Oil prices rebounds on eurozone rescue plan
World oil prices surged Monday as the euro recovered after a 750-billion-euro (one-trillion-dollar) EU-IMF rescue plan that is aimed at preventing the spread of the Greek debt crisis, dealers said.
New York's main contract, light sweet crude for June delivery, jumped 1.37 dollars to 76.48 dollars a barrel.
Brent North Sea crude for June soared 1.63 dollars to 79.90 dollars in late afternoon London trade.
"Global markets breathed a collective sigh of relief as the IMF and ECB announced wide ranging strategies to support the much-maligned euro," said Chris Hossain, senior sales manager at ODL Securities, in a note to clients.
"Oil rallied sharply as confidence returned that the global economic recovery may continue.
"The concerns over the state of the European economies have taken precedent over some good corporate and economic numbers coming out of the United States."
Oil had collapsed by more than 10 percent in value last week as the market was rocked by a stronger dollar, sliding stock markets and contagion fears about Greece.
However, prices rebounded sharply on Monday as the euro recovered on the back of a massive EU financial rescue package. That makes dollar-denominated crude cheaper for holders of the single currency, boosting demand.
Investors welcomed the European Union and International Monetary Fund aid package, agreed early Monday, to resolve the debt and budget deficit crisis that had threatened to engulf the eurozone.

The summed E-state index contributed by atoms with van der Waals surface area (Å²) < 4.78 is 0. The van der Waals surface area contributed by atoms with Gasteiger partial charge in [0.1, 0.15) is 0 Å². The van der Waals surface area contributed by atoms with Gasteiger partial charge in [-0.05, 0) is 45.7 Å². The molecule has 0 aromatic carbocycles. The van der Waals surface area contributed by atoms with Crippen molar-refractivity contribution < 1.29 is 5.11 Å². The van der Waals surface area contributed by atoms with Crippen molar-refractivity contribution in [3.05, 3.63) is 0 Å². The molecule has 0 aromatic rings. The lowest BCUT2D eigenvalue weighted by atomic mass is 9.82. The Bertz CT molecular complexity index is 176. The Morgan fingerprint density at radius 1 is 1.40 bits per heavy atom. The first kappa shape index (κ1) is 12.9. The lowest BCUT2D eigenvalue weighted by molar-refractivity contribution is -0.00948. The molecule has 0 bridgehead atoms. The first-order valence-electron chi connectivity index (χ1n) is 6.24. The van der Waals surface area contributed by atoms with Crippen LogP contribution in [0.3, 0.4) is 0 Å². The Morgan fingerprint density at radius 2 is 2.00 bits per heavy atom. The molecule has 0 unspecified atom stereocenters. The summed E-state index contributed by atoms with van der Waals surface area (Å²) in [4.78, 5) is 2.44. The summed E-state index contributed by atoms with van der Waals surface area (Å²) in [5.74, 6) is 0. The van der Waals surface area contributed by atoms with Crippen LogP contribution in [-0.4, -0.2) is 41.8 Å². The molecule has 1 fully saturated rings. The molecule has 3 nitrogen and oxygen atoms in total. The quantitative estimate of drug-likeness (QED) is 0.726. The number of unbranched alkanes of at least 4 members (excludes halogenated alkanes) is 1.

The European single currency leapt above 1.30 dollars from 1.2755 dollars late Friday but slipped back to about 1.29.
Last week, New York crude fell from a 19-month peak of 87.15 dollars a barrel reached on May 3 on fears that the crisis in Europe could threaten the global economic recovery.
"In the short term, (the EU-IMF aid package) definitely gave confidence to investors," Clarence Chu, a Singapore-based oil trader with Hudson Capital, told AFP.
He said the deal may not be enough to stave off uncertainties about the health of other eurozone economies, but could lead to (New York) oil prices returning to more than 80 dollars during the week.
"I think prices definitely could go back up to around 80 dollars, but in general, people are not as optimistic as they were two weeks ago," said Chu.
"(The deal) just postpones the defaults because if they have a pile of money waiting, there is less incentive for them to cut down their budget deficits."
© 2010 AFP